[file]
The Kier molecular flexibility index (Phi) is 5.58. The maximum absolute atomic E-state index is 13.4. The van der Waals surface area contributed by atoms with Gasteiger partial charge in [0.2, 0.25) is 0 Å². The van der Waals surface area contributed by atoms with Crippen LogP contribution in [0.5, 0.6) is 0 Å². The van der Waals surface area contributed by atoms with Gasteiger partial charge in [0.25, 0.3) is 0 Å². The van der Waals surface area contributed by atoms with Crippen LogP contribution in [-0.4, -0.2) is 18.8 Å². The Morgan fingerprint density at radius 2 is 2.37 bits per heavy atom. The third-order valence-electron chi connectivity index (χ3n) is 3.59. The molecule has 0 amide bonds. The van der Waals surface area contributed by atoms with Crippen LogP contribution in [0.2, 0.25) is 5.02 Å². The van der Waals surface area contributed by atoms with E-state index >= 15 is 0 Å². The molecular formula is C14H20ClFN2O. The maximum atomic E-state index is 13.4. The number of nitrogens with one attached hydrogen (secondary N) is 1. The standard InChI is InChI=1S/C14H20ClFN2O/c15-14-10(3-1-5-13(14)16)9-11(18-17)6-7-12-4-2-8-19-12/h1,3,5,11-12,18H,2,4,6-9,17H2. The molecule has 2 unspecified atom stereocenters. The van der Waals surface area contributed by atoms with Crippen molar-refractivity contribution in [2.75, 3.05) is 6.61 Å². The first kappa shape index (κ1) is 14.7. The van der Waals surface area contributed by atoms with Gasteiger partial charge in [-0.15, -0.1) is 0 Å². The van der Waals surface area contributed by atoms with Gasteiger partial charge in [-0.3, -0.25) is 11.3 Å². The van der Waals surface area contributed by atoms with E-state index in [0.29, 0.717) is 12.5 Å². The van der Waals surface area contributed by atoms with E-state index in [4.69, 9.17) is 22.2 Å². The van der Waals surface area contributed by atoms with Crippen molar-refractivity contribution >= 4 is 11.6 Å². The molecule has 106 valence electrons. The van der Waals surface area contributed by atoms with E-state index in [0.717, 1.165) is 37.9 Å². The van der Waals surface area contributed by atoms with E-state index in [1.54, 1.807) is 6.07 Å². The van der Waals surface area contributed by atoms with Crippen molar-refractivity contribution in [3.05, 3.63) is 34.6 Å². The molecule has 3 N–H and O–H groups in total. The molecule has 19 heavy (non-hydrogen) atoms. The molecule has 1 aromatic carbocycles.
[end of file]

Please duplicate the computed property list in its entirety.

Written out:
The Kier molecular flexibility index (Phi) is 5.58. The maximum absolute atomic E-state index is 13.4. The van der Waals surface area contributed by atoms with Gasteiger partial charge in [0.2, 0.25) is 0 Å². The van der Waals surface area contributed by atoms with Crippen LogP contribution in [0.5, 0.6) is 0 Å². The van der Waals surface area contributed by atoms with Gasteiger partial charge in [0.25, 0.3) is 0 Å². The van der Waals surface area contributed by atoms with Crippen LogP contribution in [-0.4, -0.2) is 18.8 Å². The Morgan fingerprint density at radius 2 is 2.37 bits per heavy atom. The third-order valence-electron chi connectivity index (χ3n) is 3.59. The molecule has 0 amide bonds. The van der Waals surface area contributed by atoms with Crippen LogP contribution in [0.2, 0.25) is 5.02 Å². The van der Waals surface area contributed by atoms with E-state index >= 15 is 0 Å². The molecular formula is C14H20ClFN2O. The maximum atomic E-state index is 13.4. The number of nitrogens with one attached hydrogen (secondary N) is 1. The standard InChI is InChI=1S/C14H20ClFN2O/c15-14-10(3-1-5-13(14)16)9-11(18-17)6-7-12-4-2-8-19-12/h1,3,5,11-12,18H,2,4,6-9,17H2. The molecule has 2 unspecified atom stereocenters. The van der Waals surface area contributed by atoms with Crippen molar-refractivity contribution in [2.75, 3.05) is 6.61 Å². The first kappa shape index (κ1) is 14.7. The van der Waals surface area contributed by atoms with Gasteiger partial charge in [-0.15, -0.1) is 0 Å². The van der Waals surface area contributed by atoms with Gasteiger partial charge in [-0.3, -0.25) is 11.3 Å². The van der Waals surface area contributed by atoms with E-state index in [0.29, 0.717) is 12.5 Å². The van der Waals surface area contributed by atoms with E-state index in [4.69, 9.17) is 22.2 Å². The van der Waals surface area contributed by atoms with Crippen molar-refractivity contribution >= 4 is 11.6 Å². The molecule has 106 valence electrons. The van der Waals surface area contributed by atoms with E-state index in [0.717, 1.165) is 37.9 Å². The van der Waals surface area contributed by atoms with E-state index in [1.54, 1.807) is 6.07 Å². The van der Waals surface area contributed by atoms with Crippen molar-refractivity contribution in [3.05, 3.63) is 34.6 Å². The molecule has 3 N–H and O–H groups in total. The molecule has 19 heavy (non-hydrogen) atoms. The molecule has 1 aromatic carbocycles.